The Cold War – Redux (Duplicity). Ukraine – Part 4.

The Cold War – Redux (Duplicity). Ukraine Part 4.

I have recently written the first of two novels in my latest Apocalyptic series, ‘Force Majeure – Purgatory’ and ‘Force Majeure – Paralysis’. The third in the series will be out mid next year. Prior to these two books, I wrote a Cold War trilogy, The Red Effect, The Black Effect and The Blue Effect, portraying what I believe could have happened in the 1980’s, had the Soviets, and the Warsaw Pact, taken the decision to attack West Germany and plunged the world into a third world war.

I now ask myself the question, are we heading down that very route now? To answer that, I am in the process of writing the first book in a new Cold War trilogy, or the ‘Cool War’ as it is sometimes referred to. The first draft title is ‘The Cold War – Redux (Duplicity)’.

Where does my story start? I felt the only way to find the answer to that was to go to the very melting pot that could turn the Cool War, into a Hot War, the Ukraine. I have made two trips so far, and the next 12 Posts will relate my experiences while there.



The flag of Ukraine.



T-80, painted in the colours of the Ukrainian Flag,  at the War Museum in Kiev


Before I head for Zaporizhia and Mariupol in Southern Ukraine, I just wanted to cover a few more points. One in particular concerns the National Police of Ukraine.



The arm patch of the national Police of Ukraine.



Th National Police Force of Ukraine was formed on the 3 July 2015, as part of the post Euromaidan reforms launched by the Ukrainian President Petro Poroshenko.



It was launched to replace the previous national police service, the Militsiya.



On the 7 November 2015, all the remaining militsiya were labelled as ‘temporary acting members of the National Police.



2,000 new policemen and women, picked from 33,000 applicants, were recruited to initiate the new service in Kiev.



In order to reduce the likelihood of corruption, the monthly salary for a police officer is nearly $400, three times that of the original militsiya. This new force is being rolled out across Ukraine and is expected to be launched in the port-city of Mariupol in the next couple of months.



I completed a last tour of Kiev before my rail trip the next day.



Passing the impressive building of the Ministry of Foreign Affairs of Ukraine.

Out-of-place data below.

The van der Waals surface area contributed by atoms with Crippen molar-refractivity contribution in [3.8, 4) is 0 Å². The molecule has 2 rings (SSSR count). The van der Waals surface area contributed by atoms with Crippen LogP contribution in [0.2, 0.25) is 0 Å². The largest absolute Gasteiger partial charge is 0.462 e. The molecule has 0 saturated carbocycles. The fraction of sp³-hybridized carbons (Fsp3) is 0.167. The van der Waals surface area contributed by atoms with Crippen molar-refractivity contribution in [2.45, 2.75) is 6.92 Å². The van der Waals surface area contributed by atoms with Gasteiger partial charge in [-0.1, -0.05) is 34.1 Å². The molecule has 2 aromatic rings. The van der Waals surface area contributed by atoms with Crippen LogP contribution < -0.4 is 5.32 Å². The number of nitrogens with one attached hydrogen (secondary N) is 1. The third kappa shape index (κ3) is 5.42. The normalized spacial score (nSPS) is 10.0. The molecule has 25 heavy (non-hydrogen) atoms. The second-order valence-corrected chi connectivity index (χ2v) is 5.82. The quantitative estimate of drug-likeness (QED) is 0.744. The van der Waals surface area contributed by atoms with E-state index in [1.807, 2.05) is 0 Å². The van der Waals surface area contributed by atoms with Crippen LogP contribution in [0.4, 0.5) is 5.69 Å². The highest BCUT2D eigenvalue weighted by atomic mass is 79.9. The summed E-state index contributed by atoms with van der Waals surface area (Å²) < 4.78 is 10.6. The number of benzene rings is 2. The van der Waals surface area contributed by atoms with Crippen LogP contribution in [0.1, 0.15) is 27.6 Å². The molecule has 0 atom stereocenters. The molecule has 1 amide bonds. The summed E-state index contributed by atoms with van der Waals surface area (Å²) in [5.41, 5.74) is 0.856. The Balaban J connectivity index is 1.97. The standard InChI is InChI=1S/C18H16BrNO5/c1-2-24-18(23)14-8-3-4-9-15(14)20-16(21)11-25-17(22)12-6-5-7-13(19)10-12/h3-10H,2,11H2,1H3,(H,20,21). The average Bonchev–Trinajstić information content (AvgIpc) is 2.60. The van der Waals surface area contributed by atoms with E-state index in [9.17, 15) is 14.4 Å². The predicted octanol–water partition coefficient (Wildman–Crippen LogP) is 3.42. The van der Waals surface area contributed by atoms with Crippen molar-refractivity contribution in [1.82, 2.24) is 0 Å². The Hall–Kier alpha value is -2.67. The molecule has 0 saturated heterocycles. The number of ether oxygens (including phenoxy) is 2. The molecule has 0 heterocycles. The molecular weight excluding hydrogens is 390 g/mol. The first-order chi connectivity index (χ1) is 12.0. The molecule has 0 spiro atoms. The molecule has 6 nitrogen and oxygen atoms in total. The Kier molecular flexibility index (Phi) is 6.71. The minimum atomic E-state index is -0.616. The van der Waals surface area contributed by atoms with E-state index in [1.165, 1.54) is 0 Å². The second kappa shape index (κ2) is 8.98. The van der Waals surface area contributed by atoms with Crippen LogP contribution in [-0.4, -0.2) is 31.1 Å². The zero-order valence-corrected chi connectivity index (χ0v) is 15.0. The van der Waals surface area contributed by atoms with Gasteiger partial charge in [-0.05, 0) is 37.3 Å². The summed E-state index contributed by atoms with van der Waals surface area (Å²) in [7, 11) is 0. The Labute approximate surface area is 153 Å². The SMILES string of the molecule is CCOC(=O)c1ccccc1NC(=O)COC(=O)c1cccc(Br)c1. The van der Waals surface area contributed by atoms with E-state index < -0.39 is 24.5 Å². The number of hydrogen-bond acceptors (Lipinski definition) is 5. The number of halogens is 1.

St Andrew’s Church Museum.





I thoroughly enjoyed my time in Kiev and it is a city well worth a visit.



Before my next Post where I cover my first trip to Mariupol, I just wanted a reminder as to why the majority of Ukrainians hate Putin so much. Particularly those areas that border the occupied zones of the Donetsk Donbass region.



For a number of months in 2014, Kiev was not the peaceful place it is today. There were daily protests in Independence Square.



Riots and battles with police were an everyday occurrence as the Ukrainian people flexed their muscles to shake off the yoke of the old Soviet Block Empire.





And although their are still occupied zones, occupied by the pro-Russian separatists and Russian Federation soldiers, the rest of the country, with the support of the Ukrainian Army and the volunteers, prevailed.





For my next Post, I will cover my trip to Ukraine. I chose to go from Kiev to Zaporizhia (550km – 7 hours), then by car to Mariupol (250km – 3-4 hours). The alternative was a train direct to Mariupol, due to the position of the Occupied territories, would take in the region of 22 hours.



From Zaporizhia to Mariupol, it involved going through four checkpoints, my British Passport attracting a lot of interest. Fortunately, on the first occasion I had a good friend, Pavlo, with me.

Next week I will cover my trip to Mariupol.

It was, and is still, a very complicated situation in Ukraine. So, if some of my information is incorrect, then please flag it to me and I can amend the content. Thank you for reading this first Post.

Site and content, including photographs, is copyrighted to Harvey Black.


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